By John Kiesewetter
The Cincinnati Enquirer
You can question Hillary Rodham Clinton's choice in men - but not in women. To promote her new Living History autobiography, to be released today, Clinton wisely chose the first lady of TV news: Barbara Walters.
The veteran TV journalist crafted a compelling one-hour broadcast Sunday from her three exclusive interviews with the former first lady, and now U.S. senator from New York.
It was candid and conversational, and not once confrontational. But most of all, Walters kept the juiciest tidbit until the end.
Viewers had to wait the full hour to hear Clinton answer the question - "the big question" teased in the opening moments: Why is she still married to former President Bill Clinton?
"I'm often asked why Bill and I have stayed together," Clinton said.
"All I know is that no one understands me better, and no one can make me laugh the way Bill does. Even after all these years, he's still the most interesting, energizing and fully alive person I've ever met."
It was a masterful stoke, considering that those who buy it will read that passage just 75 pages into the 562-page book. Yes, Walters knows how to deliver compelling television.
As expected, half of the special, Hillary Clinton's Journey: Public, Private, Personal, focused on Clinton's relationship with her husband after he lied to her - and the rest of the nation - about his affair with White House intern Monica Lewinsky.
'I was beside myself'
"I was furious. I was dumbfounded. I was, you know, just beside myself with anger and disappointment," she said.
"I couldn't imagine how he could have done that to me, or to anyone else, and that's what I basically told him. ... It was a terrible time for all of us as a family."
Although many of us had read or heard of leaked excerpts from the book last week, it still made great television to see Clinton, calmly and cordially, recounting the darkest days of her life. She not only was selling her book, but also quite possibly winning votes for any future national election. Who couldn't sympathize with her, after the humiliation her womanizing husband put her through so publicly?
"I've read about some people who threw their husband's clothes out the window on their lawn. I couldn't do anything like that, although, you know, I could have wrung his neck for a million reasons," she said.
Did she consider separation or divorce?
"I thought about everything, and that's all I spent doing, thinking hard ... Getting through those days was very hard."
Finally, she did forgive him.
"It took a long time, but I reached the point where I decided that I was either going to have to forgive and let go of the anger, and the disappointment that I felt, or we weren't going to have a marriage.
"And both of us worked very, very hard to reach that point. ... It was something that we, you know, had to work toward. I didn't just wake up one day and decide. It took quite some time."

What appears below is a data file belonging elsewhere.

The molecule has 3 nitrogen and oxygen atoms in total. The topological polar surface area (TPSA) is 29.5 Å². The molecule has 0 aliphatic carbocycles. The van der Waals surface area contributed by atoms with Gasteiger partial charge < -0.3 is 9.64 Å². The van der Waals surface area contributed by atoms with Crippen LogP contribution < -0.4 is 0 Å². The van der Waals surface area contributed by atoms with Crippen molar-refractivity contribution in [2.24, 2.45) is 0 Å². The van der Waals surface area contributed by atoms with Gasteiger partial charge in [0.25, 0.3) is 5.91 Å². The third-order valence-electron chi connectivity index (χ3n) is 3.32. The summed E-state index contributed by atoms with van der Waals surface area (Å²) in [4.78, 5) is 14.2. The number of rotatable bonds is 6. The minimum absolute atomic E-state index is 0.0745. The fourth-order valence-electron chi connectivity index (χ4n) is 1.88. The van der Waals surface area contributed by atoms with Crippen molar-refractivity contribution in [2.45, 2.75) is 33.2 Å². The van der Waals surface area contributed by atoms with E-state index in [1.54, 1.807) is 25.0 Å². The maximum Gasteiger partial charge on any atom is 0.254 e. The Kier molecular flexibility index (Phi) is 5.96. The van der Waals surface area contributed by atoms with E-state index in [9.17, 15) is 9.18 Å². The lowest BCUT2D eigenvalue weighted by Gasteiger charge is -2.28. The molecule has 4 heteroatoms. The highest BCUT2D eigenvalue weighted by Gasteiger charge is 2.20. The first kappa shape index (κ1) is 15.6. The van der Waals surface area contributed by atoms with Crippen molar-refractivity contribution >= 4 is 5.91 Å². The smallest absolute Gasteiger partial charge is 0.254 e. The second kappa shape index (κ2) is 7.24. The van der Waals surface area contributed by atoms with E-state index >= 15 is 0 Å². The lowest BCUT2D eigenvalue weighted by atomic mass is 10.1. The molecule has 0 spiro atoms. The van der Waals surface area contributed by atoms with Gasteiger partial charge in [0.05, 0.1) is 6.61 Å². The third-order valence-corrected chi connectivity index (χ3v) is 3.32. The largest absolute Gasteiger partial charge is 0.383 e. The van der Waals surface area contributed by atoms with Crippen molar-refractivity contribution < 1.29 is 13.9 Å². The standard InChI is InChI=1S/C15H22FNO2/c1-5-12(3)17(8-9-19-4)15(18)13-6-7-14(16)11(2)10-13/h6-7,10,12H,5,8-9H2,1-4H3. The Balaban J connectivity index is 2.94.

Clinton revealed that she and her husband sought counseling to repair their fractured relationship. Surprisingly, Walters did not press for follow-up details: How long? Jointly? Did her husband attend willingly?
What little was said about their therapy sessions on the ABC special just helped plug the book:
"As I also write in the book, we have spent some time in counseling, which I highly recommend to people...
"I learned during the counseling that ... this was a marriage and a love that I wanted to try to preserve, if it could be, and I was willing to try."
Despite her reputation for being a tough interviewer, Walters let Clinton off the hook several times throughout the hour - which again worked to Clinton's advantage.
She never explained how her husband reconciled his denials about having an affair with Gennifer Flowers - the subject of a CBS News special early in the 1992 primary - with later admissions of the affair.
Though Clinton made clear she won't run for president next year - "Absolutely, I'd say no" - she talked around a possible White House campaign in '08.
'We've been tried and tested'
But the most glaring omission came in the final minutes, when Walters bluntly asked: "Do you trust your husband totally today?"
Clinton, clearly a skilled politician, gracefully sidestepped by replying:
"You know, we've really been tried and tested, and we are at the point now that we're looking forward ... I hope that we'll grow old together. That's how I look at our future."
Walters then closed the show by noting that as Clinton's "journey continues, she'll have plenty of material for a second autobiography."
And for another exclusive TV interview to promote her next book. You can bet she'll choose her TV interviewer wisely again.
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